Exports to EU under GSP+rise 3.3pc

Published August 29, 2020
Pakistan was able to avail tariff concessions on €5.885bn exports to  28-member union in 2018. — File
Pakistan was able to avail tariff concessions on €5.885bn exports to 28-member union in 2018. — File

ISLAMABAD: Pakistan’s exports to the European Union (EU) increased by 3.3 per cent under the generalised system of preferences plus (GSP+) scheme, a report produced by the Democracy Report International and European Commission showed on Friday.

Before the GSP+ scheme, Pakistan’s exports to 28-member union stood at €4.54 billion in 2013, which jumped to €5.51bn in 2014. In the second year of the GSP+ scheme, exports further jumped by 10pc to €6.09bn.

Since 2016, exports proceeds have stagnated at €6.30bn at 2016, €6.69bn in 2017 and €6.88bn in 2018.

Of the €6.739bn exports to the EU in 2018, Pakistan was able to avail tariff concessions on €5.885bn. From 2013 to 2019, Pakistan was able to considerably enhance its exports to the EU with an increase of 65pc.

The findings were reported by the ‘EU’s GSP+ Assessment Report 2020: How has Pakistan progressed in its compliance?’.

Growth marred by lack of action on forced labour; curbs on freedom of expression

The European Commission inked a law in 2013 allowing Pakistan the GSP+ status under which exporters will be exempted tax on certain categories of goods exported to the EU.

The preferential scheme is conditional on implementing international conventions on human and labour rights, and freedom of speech in Pakistan. The current EU report states that some provinces have demonstrated an improvement in compliance with labour conventions, yet much of the issues reported in its 2018 report not addressed by 2020.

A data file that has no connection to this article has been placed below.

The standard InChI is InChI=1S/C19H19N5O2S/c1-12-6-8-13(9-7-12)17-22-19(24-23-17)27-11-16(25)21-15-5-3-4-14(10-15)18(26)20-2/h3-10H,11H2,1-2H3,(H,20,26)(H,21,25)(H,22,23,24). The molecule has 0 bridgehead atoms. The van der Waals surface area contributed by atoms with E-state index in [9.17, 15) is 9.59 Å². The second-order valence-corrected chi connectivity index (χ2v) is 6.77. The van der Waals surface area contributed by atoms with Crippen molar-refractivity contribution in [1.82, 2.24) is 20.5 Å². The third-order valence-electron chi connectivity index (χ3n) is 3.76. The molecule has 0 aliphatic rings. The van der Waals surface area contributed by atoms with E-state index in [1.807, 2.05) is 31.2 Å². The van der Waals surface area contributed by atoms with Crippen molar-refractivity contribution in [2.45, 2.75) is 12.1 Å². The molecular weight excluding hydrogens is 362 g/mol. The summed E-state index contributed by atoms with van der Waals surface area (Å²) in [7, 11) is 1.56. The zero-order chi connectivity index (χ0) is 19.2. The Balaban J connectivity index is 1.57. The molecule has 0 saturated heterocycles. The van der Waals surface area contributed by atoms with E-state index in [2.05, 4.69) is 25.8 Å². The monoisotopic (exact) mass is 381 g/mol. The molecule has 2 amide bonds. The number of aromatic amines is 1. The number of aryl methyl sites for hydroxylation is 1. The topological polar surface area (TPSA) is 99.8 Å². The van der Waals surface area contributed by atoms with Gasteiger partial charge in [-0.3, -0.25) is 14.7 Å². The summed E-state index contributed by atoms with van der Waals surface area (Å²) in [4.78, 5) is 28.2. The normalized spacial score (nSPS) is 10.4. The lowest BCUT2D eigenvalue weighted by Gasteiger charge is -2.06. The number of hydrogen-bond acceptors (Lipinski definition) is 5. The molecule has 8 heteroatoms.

Weak occupational safety can be attributed to weak labour inspections. Low numbers of labour inspection officers and lack of training and capacity affect law enforcement. Freedom of association and collective bargaining is an issue which the EU noted as having ‘limited progress’. This, like occupational safety, had also been mentioned in the EU’s previous report.

Pakistan ranks 8th in 167 countries by the global slavery index ranking and classified as one of the worst countries in terms of its government response. The EU report uses strong language while describing the lack of compliance with the abolition of forced labour and states that despite existing laws “the issue is that of non-implementation and is rooted in either political unwillingness or inability to implement the law.”

The EU suggests “more industrial and economic zones need to be initiated in the country to address increasing bondage labour, as the higher number industrial zones can reduce the chances of the forced labour.”

The data on female workforce participation and remuneration for Pakistan reflects a dismal situation. The 2018 Labour Force Survey shows less than 15pc participant rate of women in the labour market as compared to 46pc for men. Added to this is discrimination towards women in terms of their representation in high skilled occupations and positions of senior management.

The report praised merger of the Former Federal Administered Tribal Areas as part of the Khyber Pakhtu­nkhwa province and the extension of the High Court and the Pakistan Supreme Court, representation for former FATA residents at the federal Parliament and in the KP Assembly.

However, there is also mention that these developments have been undermined by the passage of the KP Action (in aid of civil power) Ordinance, 2019, which allows the military in the merged districts to detain without reason or the need to produce arrested individuals at a court of law, which the report recognises as ‘serious concern’.

Freedom of expression was cited as restrictive in Pakistan’s 2018 Unive­rsal Period Review, same as in 2017 report. In its report in 2020, the EU again repeats its call to improve freedom of expression, as stipulated in the International Covenant on Civil and Political Rights. Restrictions on freedom of expression only increased during the reporting period with curbs of broadcasting, self-censorship by journalists and disruption to the distribution of a national newspaper.

Published in Dawn, August 29th, 2020

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